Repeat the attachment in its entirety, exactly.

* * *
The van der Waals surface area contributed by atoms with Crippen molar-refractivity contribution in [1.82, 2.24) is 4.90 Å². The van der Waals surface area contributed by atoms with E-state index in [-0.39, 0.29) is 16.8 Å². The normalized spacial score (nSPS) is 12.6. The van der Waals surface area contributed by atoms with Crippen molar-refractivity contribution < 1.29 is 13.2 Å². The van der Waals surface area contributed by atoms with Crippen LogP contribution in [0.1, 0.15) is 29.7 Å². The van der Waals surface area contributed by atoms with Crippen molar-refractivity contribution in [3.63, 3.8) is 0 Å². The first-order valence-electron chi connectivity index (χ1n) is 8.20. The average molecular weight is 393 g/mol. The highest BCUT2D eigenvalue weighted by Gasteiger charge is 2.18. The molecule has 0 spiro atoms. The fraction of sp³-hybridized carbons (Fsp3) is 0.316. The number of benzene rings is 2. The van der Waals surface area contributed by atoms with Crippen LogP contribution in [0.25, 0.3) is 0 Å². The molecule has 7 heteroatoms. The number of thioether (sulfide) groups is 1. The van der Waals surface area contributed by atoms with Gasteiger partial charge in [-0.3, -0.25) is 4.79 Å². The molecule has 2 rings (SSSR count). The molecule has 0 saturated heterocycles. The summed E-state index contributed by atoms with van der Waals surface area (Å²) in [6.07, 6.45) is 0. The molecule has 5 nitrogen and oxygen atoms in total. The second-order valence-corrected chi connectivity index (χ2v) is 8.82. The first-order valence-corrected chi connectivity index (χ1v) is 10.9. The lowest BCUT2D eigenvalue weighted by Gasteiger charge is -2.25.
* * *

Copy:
The van der Waals surface area contributed by atoms with Crippen molar-refractivity contribution in [1.82, 2.24) is 4.90 Å². The van der Waals surface area contributed by atoms with E-state index in [-0.39, 0.29) is 16.8 Å². The normalized spacial score (nSPS) is 12.6. The van der Waals surface area contributed by atoms with Crippen molar-refractivity contribution < 1.29 is 13.2 Å². The van der Waals surface area contributed by atoms with Crippen LogP contribution in [0.1, 0.15) is 29.7 Å². The van der Waals surface area contributed by atoms with Crippen molar-refractivity contribution in [3.63, 3.8) is 0 Å². The first-order valence-electron chi connectivity index (χ1n) is 8.20. The average molecular weight is 393 g/mol. The highest BCUT2D eigenvalue weighted by Gasteiger charge is 2.18. The molecule has 0 spiro atoms. The fraction of sp³-hybridized carbons (Fsp3) is 0.316. The number of benzene rings is 2. The van der Waals surface area contributed by atoms with Crippen LogP contribution in [0.25, 0.3) is 0 Å². The molecule has 7 heteroatoms. The number of thioether (sulfide) groups is 1. The van der Waals surface area contributed by atoms with Gasteiger partial charge in [-0.3, -0.25) is 4.79 Å². The molecule has 2 rings (SSSR count). The molecule has 0 saturated heterocycles. The summed E-state index contributed by atoms with van der Waals surface area (Å²) in [6.07, 6.45) is 0. The molecule has 5 nitrogen and oxygen atoms in total. The second-order valence-corrected chi connectivity index (χ2v) is 8.82. The first-order valence-corrected chi connectivity index (χ1v) is 10.9. The lowest BCUT2D eigenvalue weighted by Gasteiger charge is -2.25.